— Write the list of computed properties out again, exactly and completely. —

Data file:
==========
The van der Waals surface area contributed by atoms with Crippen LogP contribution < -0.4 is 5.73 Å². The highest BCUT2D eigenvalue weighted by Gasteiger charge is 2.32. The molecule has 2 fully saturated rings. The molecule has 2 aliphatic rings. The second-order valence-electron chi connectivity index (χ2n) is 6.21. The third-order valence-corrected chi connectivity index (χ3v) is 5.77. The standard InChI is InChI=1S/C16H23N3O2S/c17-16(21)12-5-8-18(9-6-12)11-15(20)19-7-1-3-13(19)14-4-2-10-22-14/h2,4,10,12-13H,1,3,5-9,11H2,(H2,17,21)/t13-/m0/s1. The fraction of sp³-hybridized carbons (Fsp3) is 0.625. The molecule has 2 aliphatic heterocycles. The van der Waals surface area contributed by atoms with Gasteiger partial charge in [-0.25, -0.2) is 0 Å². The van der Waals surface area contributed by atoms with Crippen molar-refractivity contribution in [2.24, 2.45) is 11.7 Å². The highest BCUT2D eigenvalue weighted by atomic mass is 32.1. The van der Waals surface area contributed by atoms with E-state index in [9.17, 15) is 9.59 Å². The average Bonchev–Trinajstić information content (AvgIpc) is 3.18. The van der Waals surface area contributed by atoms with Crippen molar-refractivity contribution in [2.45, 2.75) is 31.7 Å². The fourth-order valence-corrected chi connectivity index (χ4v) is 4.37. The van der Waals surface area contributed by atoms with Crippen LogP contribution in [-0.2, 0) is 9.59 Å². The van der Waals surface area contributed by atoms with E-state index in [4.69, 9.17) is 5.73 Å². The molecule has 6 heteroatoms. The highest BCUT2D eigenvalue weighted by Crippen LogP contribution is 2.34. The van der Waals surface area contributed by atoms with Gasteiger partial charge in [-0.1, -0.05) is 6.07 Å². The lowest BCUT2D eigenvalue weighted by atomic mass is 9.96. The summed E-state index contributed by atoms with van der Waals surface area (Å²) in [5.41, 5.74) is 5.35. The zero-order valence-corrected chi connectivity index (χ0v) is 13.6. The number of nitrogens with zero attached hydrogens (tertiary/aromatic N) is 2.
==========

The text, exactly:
The van der Waals surface area contributed by atoms with Crippen LogP contribution < -0.4 is 5.73 Å². The highest BCUT2D eigenvalue weighted by Gasteiger charge is 2.32. The molecule has 2 fully saturated rings. The molecule has 2 aliphatic rings. The second-order valence-electron chi connectivity index (χ2n) is 6.21. The third-order valence-corrected chi connectivity index (χ3v) is 5.77. The standard InChI is InChI=1S/C16H23N3O2S/c17-16(21)12-5-8-18(9-6-12)11-15(20)19-7-1-3-13(19)14-4-2-10-22-14/h2,4,10,12-13H,1,3,5-9,11H2,(H2,17,21)/t13-/m0/s1. The fraction of sp³-hybridized carbons (Fsp3) is 0.625. The molecule has 2 aliphatic heterocycles. The van der Waals surface area contributed by atoms with Gasteiger partial charge in [-0.25, -0.2) is 0 Å². The van der Waals surface area contributed by atoms with Crippen molar-refractivity contribution in [2.24, 2.45) is 11.7 Å². The highest BCUT2D eigenvalue weighted by atomic mass is 32.1. The van der Waals surface area contributed by atoms with E-state index in [9.17, 15) is 9.59 Å². The average Bonchev–Trinajstić information content (AvgIpc) is 3.18. The van der Waals surface area contributed by atoms with Crippen molar-refractivity contribution in [2.45, 2.75) is 31.7 Å². The fourth-order valence-corrected chi connectivity index (χ4v) is 4.37. The van der Waals surface area contributed by atoms with Crippen LogP contribution in [-0.2, 0) is 9.59 Å². The van der Waals surface area contributed by atoms with E-state index in [4.69, 9.17) is 5.73 Å². The molecule has 6 heteroatoms. The highest BCUT2D eigenvalue weighted by Crippen LogP contribution is 2.34. The van der Waals surface area contributed by atoms with Gasteiger partial charge in [-0.1, -0.05) is 6.07 Å². The lowest BCUT2D eigenvalue weighted by atomic mass is 9.96. The summed E-state index contributed by atoms with van der Waals surface area (Å²) in [5.41, 5.74) is 5.35. The zero-order valence-corrected chi connectivity index (χ0v) is 13.6. The number of nitrogens with zero attached hydrogens (tertiary/aromatic N) is 2.